Majority of Americans agree that equal justice under the law is a vital principle as an American absolute. However, money is a driving factor in what justice “you will earn” in today's court. On Sept. 18, 2023, Illinois took a historic step in the right direction as the Pretrial Fairness Act went into effect and the state became the first in the country to eliminate cash bail.
The Pretrial Fairness Act, a long fight ran by impacted individuals with great leadership, grassroots organizations, and advocacy groups for state-based legislation, such as the Illinois Network for Pretrial Justice and the Coalition to End Money Bond, is a huge embarkment in ensuring due process as a civil right as a following for the rest of the country.
Anytime and any day in this nation, half a million people are booked in jail for not just convictions but seeking court dates. These folks are impacted by the system as it is, but they are still innocent people that have been interlocked while facing trial. Incarceration before actual conviction is what it sounds: not having the funds to be removed and let go, it is unconstitutional. Cash bail, a big factor in whether or not incarceration will be more prolonged, creates a division system of justice where if you don't have the money for bail, you don't have the money to win your case. It further pushes racial disparities that strengthens the criminal justice system in being unlawful towards vulnerable populations.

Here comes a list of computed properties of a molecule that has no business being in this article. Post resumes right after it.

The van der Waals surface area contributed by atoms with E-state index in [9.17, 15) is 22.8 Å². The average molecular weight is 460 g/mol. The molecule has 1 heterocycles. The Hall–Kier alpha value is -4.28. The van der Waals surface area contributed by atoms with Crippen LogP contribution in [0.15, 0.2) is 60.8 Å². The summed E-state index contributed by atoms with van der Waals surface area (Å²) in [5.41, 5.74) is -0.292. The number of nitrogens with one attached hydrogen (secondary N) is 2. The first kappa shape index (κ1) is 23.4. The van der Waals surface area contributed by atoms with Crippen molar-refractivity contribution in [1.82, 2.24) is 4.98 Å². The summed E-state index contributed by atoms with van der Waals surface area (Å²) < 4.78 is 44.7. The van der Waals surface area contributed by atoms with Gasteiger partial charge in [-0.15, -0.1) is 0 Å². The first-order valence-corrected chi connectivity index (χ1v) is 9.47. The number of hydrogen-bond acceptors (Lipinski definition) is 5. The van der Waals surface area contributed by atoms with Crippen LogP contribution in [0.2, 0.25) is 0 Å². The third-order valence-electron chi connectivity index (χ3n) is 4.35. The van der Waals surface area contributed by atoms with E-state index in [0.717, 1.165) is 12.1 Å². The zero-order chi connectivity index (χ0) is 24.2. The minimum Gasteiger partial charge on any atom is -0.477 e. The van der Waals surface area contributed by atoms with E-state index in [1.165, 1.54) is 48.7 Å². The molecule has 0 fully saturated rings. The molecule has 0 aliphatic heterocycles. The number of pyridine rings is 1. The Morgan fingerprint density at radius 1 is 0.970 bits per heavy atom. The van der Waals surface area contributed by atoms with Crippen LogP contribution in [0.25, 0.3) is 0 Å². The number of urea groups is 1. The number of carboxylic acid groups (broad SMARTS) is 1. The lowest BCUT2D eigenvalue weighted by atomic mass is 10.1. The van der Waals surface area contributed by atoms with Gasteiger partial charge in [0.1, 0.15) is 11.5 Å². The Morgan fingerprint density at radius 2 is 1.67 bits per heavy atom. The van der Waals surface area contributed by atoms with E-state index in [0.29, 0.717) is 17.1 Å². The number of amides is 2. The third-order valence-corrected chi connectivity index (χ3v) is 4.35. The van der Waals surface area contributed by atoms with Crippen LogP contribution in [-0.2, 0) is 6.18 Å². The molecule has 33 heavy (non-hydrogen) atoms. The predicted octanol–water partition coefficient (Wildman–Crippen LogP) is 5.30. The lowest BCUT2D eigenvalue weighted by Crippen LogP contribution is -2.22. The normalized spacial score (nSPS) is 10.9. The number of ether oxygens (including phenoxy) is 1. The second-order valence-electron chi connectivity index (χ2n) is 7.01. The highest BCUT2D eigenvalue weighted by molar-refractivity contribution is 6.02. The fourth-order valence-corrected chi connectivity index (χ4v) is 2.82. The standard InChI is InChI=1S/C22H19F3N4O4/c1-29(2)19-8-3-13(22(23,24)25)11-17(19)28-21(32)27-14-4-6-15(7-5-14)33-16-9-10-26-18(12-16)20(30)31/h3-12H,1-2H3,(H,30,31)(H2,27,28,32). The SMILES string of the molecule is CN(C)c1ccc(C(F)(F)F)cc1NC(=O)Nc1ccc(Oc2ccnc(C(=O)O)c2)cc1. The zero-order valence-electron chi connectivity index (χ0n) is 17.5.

With the Pretrial Fairness Act, cash is not an option for being considered for pretrial release. While eligibility for release applies to everyone who is accused of a crime, discretion is considered for detainment for those who have high-risk crimes such as first-degree murder and robbery. This law brings a review to pretrial and its process, including reducing the use of electronic monitoring per example.
With approval and sendoff of the Pretrial Fairness Act, Illinois is making a valiant effort to restore the presumption of innocence to the roughly 175,000 people that are incarcerated pretrial every year in the state. They are also joining a national movement to improve the criminal justice system by getting money out of it. From the east coast of New Jersey to the Bay Area of California, jurisdictions are retouching their base on how much of an impact cash bail plays into whether a judge releases someone in the pretrial stage. A more fail and equal system is one that doesn't need cash bail in it.